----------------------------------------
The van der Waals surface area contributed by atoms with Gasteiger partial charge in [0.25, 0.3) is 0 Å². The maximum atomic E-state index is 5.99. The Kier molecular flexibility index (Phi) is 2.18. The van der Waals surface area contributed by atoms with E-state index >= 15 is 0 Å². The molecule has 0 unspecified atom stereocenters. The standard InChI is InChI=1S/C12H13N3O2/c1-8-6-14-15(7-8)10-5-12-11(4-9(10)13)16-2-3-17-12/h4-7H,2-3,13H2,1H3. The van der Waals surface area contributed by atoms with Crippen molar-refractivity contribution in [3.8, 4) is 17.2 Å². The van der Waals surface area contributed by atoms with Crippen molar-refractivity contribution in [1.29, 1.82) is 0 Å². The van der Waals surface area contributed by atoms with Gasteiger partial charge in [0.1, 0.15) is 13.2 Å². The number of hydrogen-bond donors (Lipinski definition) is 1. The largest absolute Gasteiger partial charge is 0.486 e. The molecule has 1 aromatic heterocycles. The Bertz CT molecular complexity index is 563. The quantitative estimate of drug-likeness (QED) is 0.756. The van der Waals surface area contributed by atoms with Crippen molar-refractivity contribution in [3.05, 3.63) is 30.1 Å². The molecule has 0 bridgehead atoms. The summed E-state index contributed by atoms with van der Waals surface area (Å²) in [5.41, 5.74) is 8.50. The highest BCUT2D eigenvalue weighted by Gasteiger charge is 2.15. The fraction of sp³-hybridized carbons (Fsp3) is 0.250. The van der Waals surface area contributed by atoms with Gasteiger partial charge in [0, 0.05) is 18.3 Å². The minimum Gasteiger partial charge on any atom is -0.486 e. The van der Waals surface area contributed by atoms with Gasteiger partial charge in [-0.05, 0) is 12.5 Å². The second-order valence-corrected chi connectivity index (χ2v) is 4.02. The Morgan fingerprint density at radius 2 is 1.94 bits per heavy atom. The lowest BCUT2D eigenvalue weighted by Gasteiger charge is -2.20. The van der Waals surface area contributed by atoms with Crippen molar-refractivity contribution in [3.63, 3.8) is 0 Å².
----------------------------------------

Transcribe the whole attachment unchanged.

The van der Waals surface area contributed by atoms with Gasteiger partial charge in [0.25, 0.3) is 0 Å². The maximum atomic E-state index is 5.99. The Kier molecular flexibility index (Phi) is 2.18. The van der Waals surface area contributed by atoms with E-state index >= 15 is 0 Å². The molecule has 0 unspecified atom stereocenters. The standard InChI is InChI=1S/C12H13N3O2/c1-8-6-14-15(7-8)10-5-12-11(4-9(10)13)16-2-3-17-12/h4-7H,2-3,13H2,1H3. The van der Waals surface area contributed by atoms with Crippen molar-refractivity contribution in [3.8, 4) is 17.2 Å². The van der Waals surface area contributed by atoms with Crippen molar-refractivity contribution in [1.29, 1.82) is 0 Å². The van der Waals surface area contributed by atoms with Gasteiger partial charge in [0.1, 0.15) is 13.2 Å². The number of hydrogen-bond donors (Lipinski definition) is 1. The largest absolute Gasteiger partial charge is 0.486 e. The molecule has 1 aromatic heterocycles. The Bertz CT molecular complexity index is 563. The quantitative estimate of drug-likeness (QED) is 0.756. The van der Waals surface area contributed by atoms with Crippen molar-refractivity contribution in [3.05, 3.63) is 30.1 Å². The molecule has 0 bridgehead atoms. The summed E-state index contributed by atoms with van der Waals surface area (Å²) in [5.41, 5.74) is 8.50. The highest BCUT2D eigenvalue weighted by Gasteiger charge is 2.15. The fraction of sp³-hybridized carbons (Fsp3) is 0.250. The van der Waals surface area contributed by atoms with Gasteiger partial charge in [0, 0.05) is 18.3 Å². The minimum Gasteiger partial charge on any atom is -0.486 e. The van der Waals surface area contributed by atoms with Gasteiger partial charge in [-0.05, 0) is 12.5 Å². The second-order valence-corrected chi connectivity index (χ2v) is 4.02. The Morgan fingerprint density at radius 2 is 1.94 bits per heavy atom. The lowest BCUT2D eigenvalue weighted by Gasteiger charge is -2.20. The van der Waals surface area contributed by atoms with Crippen molar-refractivity contribution in [3.63, 3.8) is 0 Å².